Prisoner, doctor make plea for help

Oft-charged convict Solothal Thomas suffers from depression, other problems, mental health records say


Police and prosecutors once called him one of the most dangerous men roaming the city. Now his prison doctor describes the accused West Baltimore hit man as a clinically depressed patient who misses his mother and needs Prozac.

Such is Solothal "Itchy Man" Thomas' life behind bars. "You have a black male, 6'1", a 177 pounds, 28 years of age, never use drugs except smoke newports," Thomas wrote last year in a plea for psychological help. "I have been charged with 13 att-murder different times as well with 3 murders for the last pass 10 years. I've been through more pain than one person go though in a life time."

Local law enforcement officials see Thomas differently. For years, they say, he beat the rap again and again, escaping convictions for killing two people and attempting to kill a dozen more.

A 2002 Sun investigation titled "Justice Undone" identified the roots of his success: lackluster investigations by police, slip-ups by prosecutors and a lack of cooperation from witnesses too afraid to speak out.

Law enforcement officials think the tide turned last year when federal prosecutors brought new drug and murder conspiracy charges against Thomas, saddling him with an indictment that could bring him the death penalty.

He is being held at Supermax, the maximum-security prison in Baltimore.

Police and prosecutors have long tracked Thomas' criminal history. Prison mental health records filed in federal court for the first time describe another side: a troubled man born into extreme poverty who was all-but-abandoned in public housing by his drug-addicted parents.

In one account, the man federal prosecutors labeled an "enforcer" for a huge marijuana operation fumed at an offer of drugs from his father, saying cocaine and heroin had ruined his parents' lives.

Shaky mental health might explain his latest choice, trying to fire his attorney and arguing that the federal courts have no jurisdiction over his "flesh and blood."

Thomas is scheduled to make his motion to dismiss the case to U.S. District Judge Catherine C. Blake in court this morning.

"It does not have any merit," Thomas' court-appointed lawyer, Arcangelo M. Tuminelli, said of the motion filed by his client. "And I think it is adverse to the interest of my client."

In addition, Tuminelli thinks federal prosecutors have ruled out any effort to pursue the death penalty against Thomas. The U.S. attorney's office in Baltimore declined to comment.

Thomas' feats were once legendary. He astounded police in 1996 by scaling a public housing high-rise, climbing from balcony to balcony until he disappeared into a vacant seventh-floor apartment.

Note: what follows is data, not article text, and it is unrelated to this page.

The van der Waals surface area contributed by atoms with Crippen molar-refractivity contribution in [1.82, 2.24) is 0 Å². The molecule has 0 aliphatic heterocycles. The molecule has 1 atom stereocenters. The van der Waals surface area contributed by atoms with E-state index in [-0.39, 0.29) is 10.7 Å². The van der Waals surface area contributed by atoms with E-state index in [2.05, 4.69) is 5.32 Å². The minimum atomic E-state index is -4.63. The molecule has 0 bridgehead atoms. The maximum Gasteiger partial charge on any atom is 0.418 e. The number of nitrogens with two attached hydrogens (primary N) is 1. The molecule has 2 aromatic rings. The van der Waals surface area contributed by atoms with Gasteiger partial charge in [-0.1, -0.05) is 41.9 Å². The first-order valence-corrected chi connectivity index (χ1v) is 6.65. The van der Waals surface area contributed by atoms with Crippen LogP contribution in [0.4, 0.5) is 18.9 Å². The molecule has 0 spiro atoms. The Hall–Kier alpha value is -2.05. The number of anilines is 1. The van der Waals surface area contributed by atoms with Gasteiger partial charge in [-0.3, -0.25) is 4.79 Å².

His arrest in November of that year started his remarkable odyssey through the criminal justice system.

During that time, Thomas was tried four times and was acquitted four times after juries heard cases rife with police missteps and reliance on lone witnesses who disavowed their identifications of him as the gunman.

A rare conviction came in a January 1998 plea agreement that got him a brief sentence and eliminated nine attempted-murder counts and other charges. Thomas later spent about a year in prison for illegal possession of a bulletproof vest before returning home to Baltimore last year.

Then federal prosecutors swooped in, charging that Thomas and three other men were violent "enforcers" for a marijuana organization and shared $10,000 for their suspected roles in killing a Baltimore County man in 2001.

Prosecutors say the men were part of a widespread marijuana trafficking organization that supplied various "markets," violently retaliating against those who tried to interfere.

According to the new court records from the prison psychologist, Thomas acknowledges a record of criminal activity that goes back to the age of 11, when he began stealing cars.

At the core of his depression, he said, was the haunting loss of his parents to AIDS. His mother, he told his doctor, never told him about her terminal illness.

"His most memorable memory was an incident when she was on the phone," prison psychologist Stephen Dunn wrote on Oct. 4, 2004.

Thomas recalled that as a child he tried unsuccessfully to get his mother's attention, according to the medical records. "He continued it until she took the receiver and hit him over the side of the head. Immediately afterward, she profusely apologized and showed him love and concern," Dunn wrote.

Thomas, who got married on Martin Luther King Jr. Day in 2004, has two children from other relationships, according to his account provided to Dunn.

"I'm always depress and a lot more other things that I can't put on paper because I'll be haul off to the butt naked room and I don't want that. ... but I need help honestly," he wrote.

California psychiatrist Terry Kupers, author of Prison Madness: The Mental Health Crisis Behind Bars and What We Must Do About It, said expressing suicidal thoughts as Thomas did is one of the few ways of getting mental health care in prison.

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